Insurers slash advertising budgets to offset rising costsBy on
Business Practices | Collision Repair | Insurance
The nation’s four largest auto insurers cut back on advertising spending last year to help mitigate the rising cost of doing business, according to a newly-released report.
The report was released as insurers struggle to remain profitable. Inflation and supply chain shortages have driven up costs as have rising expenses associated with repairing modern vehicles equipped with complicated features.
Insurers have already spiked rates throughout the nation in an attempt to offset such costs, with ValuePenguin’s State of Auto Insurance in 2023 report indicating auto insurance carriers will likely raise premiums by an average of 8.4% this year.
The average cost of full coverage insurance is expected to reach $1,780 per year, and 45 states will see their car insurance premiums increase this year by at least 1% with drivers in Michigan, Florida, and Rhode Island paying the highest premiums.
S&P Global Market Intelligence said GEICO reduced its advertising spending by 38% year-over-year in 2022, representing the highest drop among top auto insurers. The company spent $1.28 billion on advertising last year, about $800 million less than in 2021.
Allstate’s ad spend also dipped below $1 billion last year, with the insurer spending about $950 million in 2022, representing a 27% year-over-year decrease. It reported a $1.4 billion loss for 2022, despite strong results from home insurance, protection services, and fixed-income investments.
Allstate executives said during a Q4 conference call last month that it is working to boost its auto insurance profits as inflation, higher used car prices, and catastrophic weather events cut into its bottom line. Its descent into the red was attributed during the conference call to underwriting losses on auto insurance and market-to-market losses on its equity portfolio.
CEO Tom Wilson told investors that a number of measures are necessary to right the ship, including cutting back on unnecessary spending.
“[This] includes broadly raising auto insurance rates, reducing expenses including temporary moves such as less advertising and permanent reductions including digitizing and outsourcing work and lowering distribution costs,” he said. “Underwriting restrictions have been implemented to reduce new business volume until profitability is acceptable. “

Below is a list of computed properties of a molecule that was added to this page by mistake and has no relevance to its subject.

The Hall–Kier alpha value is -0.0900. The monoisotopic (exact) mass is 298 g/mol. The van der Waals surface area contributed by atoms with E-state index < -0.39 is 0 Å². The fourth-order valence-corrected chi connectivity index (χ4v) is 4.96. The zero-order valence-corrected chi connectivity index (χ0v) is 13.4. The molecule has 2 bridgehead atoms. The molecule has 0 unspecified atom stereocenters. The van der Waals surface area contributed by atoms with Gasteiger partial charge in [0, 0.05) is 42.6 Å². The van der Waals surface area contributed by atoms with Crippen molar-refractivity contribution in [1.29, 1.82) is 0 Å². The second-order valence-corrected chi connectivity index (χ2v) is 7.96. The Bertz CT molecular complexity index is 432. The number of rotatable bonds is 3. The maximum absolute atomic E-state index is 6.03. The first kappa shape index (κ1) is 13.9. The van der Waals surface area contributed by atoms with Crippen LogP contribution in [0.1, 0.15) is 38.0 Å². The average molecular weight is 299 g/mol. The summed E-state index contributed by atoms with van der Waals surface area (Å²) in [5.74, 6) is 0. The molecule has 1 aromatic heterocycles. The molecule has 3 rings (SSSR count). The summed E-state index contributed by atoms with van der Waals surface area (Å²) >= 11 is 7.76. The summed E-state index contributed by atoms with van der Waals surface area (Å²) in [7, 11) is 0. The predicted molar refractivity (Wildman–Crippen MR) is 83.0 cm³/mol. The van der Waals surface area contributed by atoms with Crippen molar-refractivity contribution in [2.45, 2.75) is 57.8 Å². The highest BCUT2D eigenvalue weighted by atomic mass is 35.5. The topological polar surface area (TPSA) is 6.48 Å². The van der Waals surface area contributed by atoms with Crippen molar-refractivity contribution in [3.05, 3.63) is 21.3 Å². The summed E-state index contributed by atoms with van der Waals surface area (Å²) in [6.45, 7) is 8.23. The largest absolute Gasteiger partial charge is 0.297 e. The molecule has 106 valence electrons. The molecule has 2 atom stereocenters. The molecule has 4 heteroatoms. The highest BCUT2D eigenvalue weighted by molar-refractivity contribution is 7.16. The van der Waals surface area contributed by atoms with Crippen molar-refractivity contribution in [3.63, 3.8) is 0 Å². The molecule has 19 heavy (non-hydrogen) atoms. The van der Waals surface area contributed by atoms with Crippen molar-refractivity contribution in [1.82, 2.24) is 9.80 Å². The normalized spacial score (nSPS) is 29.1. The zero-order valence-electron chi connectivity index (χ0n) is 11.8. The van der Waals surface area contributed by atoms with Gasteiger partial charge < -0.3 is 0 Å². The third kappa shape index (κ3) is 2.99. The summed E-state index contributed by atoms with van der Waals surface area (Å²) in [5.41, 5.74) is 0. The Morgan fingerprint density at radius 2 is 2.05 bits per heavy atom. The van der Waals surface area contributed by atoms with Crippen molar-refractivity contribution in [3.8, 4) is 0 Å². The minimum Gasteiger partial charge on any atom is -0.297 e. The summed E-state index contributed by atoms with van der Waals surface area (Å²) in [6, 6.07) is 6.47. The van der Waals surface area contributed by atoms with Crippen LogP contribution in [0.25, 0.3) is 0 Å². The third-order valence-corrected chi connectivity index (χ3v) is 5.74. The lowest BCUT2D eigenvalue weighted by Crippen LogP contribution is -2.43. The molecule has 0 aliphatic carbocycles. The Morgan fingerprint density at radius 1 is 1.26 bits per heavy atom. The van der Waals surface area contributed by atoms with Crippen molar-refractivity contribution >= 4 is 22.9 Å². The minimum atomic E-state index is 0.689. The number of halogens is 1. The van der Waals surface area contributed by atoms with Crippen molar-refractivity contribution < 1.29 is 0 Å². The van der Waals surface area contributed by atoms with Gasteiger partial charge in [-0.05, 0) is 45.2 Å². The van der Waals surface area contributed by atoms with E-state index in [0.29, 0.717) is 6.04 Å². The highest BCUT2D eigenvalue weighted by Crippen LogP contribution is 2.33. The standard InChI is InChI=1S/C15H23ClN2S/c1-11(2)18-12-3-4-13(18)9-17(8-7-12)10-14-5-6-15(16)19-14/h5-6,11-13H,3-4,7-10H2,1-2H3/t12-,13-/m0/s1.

State Farm’s budget shrank more slightly, dropping from $1.07 billion in 2021 to $1.01 billion last year. It hit its five-year peak of $1.21 billion in 2029.
Both GEICO and State Farm also reported billions in 2022 underwriting losses but have differing business moves and outlooks for 2023.
In his annual shareholder letter, Berkshire Hathaway Chairman and CEO Warren Buffett said 2022 was a “good year” for Berkshire, and offered a bright outlook for this year. The dozens of businesses that the company owns generated $30.8 billion of profit despite rising inflation and supply chain disruptions. GEICO, a subsidiary of Berkshire, however, had nearly $1.2 billion in currency losses and, specifically in car insurance, experienced the sixth straight underwriting loss despite increasing premiums, Reuters reports.
When State Farm announced its 2022 financial results last month the company said its auto insurance lines had seen “record underwriting losses due to rapidly increasing claims severity and significant additions to prior accident year incurred claims.” The loss was $13.4 billion.
Moving forward, State Farm said it plans to continue to adjust for inflation and supply chain trends.
Conversely, S&P’s research found Progressive spent the most on advertising last year among its main competitors, although its budget still dropped from $1.87 billion in 2021 to $1.73 billion last year.
The insurance industry isn’t the only one scaling back expenses, with a World Federation of Advertisers (WFA) survey finding the economic downturn is prompting 74% of respondents to reconsider their ad budget.
The survey found nearly 30% of major advertisers will decrease their budgets through 2023.
“2023 media budgets are hit hard by the recessionary climate, much more so than previously estimated by analysts,” Nick Walters, chief executive of Ebiquity, in the report. “As brands will aim to achieve more with less, we increase our efforts to drive smart savings by cutting ineffective and wasteful spend first.”
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